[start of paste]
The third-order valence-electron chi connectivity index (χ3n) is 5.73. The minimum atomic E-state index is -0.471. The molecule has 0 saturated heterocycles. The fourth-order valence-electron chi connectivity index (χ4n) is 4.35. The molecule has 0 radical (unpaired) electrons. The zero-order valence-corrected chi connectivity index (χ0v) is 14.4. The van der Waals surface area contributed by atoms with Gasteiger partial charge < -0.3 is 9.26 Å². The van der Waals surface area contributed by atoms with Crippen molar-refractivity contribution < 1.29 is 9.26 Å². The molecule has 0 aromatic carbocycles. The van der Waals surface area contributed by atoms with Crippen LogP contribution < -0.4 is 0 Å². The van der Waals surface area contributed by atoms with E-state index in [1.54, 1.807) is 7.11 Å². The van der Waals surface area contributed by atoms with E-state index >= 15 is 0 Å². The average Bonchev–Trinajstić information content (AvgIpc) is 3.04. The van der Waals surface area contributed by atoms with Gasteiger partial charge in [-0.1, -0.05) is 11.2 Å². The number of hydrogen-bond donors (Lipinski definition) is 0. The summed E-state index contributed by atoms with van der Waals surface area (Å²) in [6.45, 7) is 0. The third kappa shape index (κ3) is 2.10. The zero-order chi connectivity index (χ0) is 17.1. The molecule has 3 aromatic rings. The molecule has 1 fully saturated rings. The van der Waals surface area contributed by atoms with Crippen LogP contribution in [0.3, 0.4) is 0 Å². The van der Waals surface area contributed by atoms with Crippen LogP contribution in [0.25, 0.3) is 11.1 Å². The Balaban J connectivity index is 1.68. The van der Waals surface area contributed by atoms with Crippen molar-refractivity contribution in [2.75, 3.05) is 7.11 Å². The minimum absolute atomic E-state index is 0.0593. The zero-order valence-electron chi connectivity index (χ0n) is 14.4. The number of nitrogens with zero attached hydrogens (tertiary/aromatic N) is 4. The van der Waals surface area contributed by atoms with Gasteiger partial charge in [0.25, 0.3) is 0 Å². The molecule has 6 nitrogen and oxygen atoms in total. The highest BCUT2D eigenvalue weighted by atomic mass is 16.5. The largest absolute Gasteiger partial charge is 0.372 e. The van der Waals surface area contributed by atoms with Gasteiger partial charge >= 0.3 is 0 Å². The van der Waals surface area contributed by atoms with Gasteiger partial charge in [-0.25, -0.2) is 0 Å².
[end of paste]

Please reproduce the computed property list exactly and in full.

The third-order valence-electron chi connectivity index (χ3n) is 5.73. The minimum atomic E-state index is -0.471. The molecule has 0 saturated heterocycles. The fourth-order valence-electron chi connectivity index (χ4n) is 4.35. The molecule has 0 radical (unpaired) electrons. The zero-order valence-corrected chi connectivity index (χ0v) is 14.4. The van der Waals surface area contributed by atoms with Gasteiger partial charge < -0.3 is 9.26 Å². The van der Waals surface area contributed by atoms with Crippen molar-refractivity contribution < 1.29 is 9.26 Å². The molecule has 0 aromatic carbocycles. The van der Waals surface area contributed by atoms with Crippen LogP contribution < -0.4 is 0 Å². The van der Waals surface area contributed by atoms with E-state index in [1.54, 1.807) is 7.11 Å². The van der Waals surface area contributed by atoms with E-state index >= 15 is 0 Å². The average Bonchev–Trinajstić information content (AvgIpc) is 3.04. The van der Waals surface area contributed by atoms with Gasteiger partial charge in [-0.1, -0.05) is 11.2 Å². The number of hydrogen-bond donors (Lipinski definition) is 0. The summed E-state index contributed by atoms with van der Waals surface area (Å²) in [6.45, 7) is 0. The third kappa shape index (κ3) is 2.10. The zero-order chi connectivity index (χ0) is 17.1. The molecule has 3 aromatic rings. The molecule has 1 fully saturated rings. The van der Waals surface area contributed by atoms with Crippen LogP contribution in [0.3, 0.4) is 0 Å². The van der Waals surface area contributed by atoms with Crippen LogP contribution in [0.25, 0.3) is 11.1 Å². The Balaban J connectivity index is 1.68. The van der Waals surface area contributed by atoms with Crippen molar-refractivity contribution in [2.75, 3.05) is 7.11 Å². The minimum absolute atomic E-state index is 0.0593. The zero-order valence-electron chi connectivity index (χ0n) is 14.4. The number of nitrogens with zero attached hydrogens (tertiary/aromatic N) is 4. The van der Waals surface area contributed by atoms with Gasteiger partial charge in [0.25, 0.3) is 0 Å². The molecule has 6 nitrogen and oxygen atoms in total. The highest BCUT2D eigenvalue weighted by atomic mass is 16.5. The largest absolute Gasteiger partial charge is 0.372 e. The van der Waals surface area contributed by atoms with Gasteiger partial charge >= 0.3 is 0 Å². The van der Waals surface area contributed by atoms with Gasteiger partial charge in [-0.25, -0.2) is 0 Å².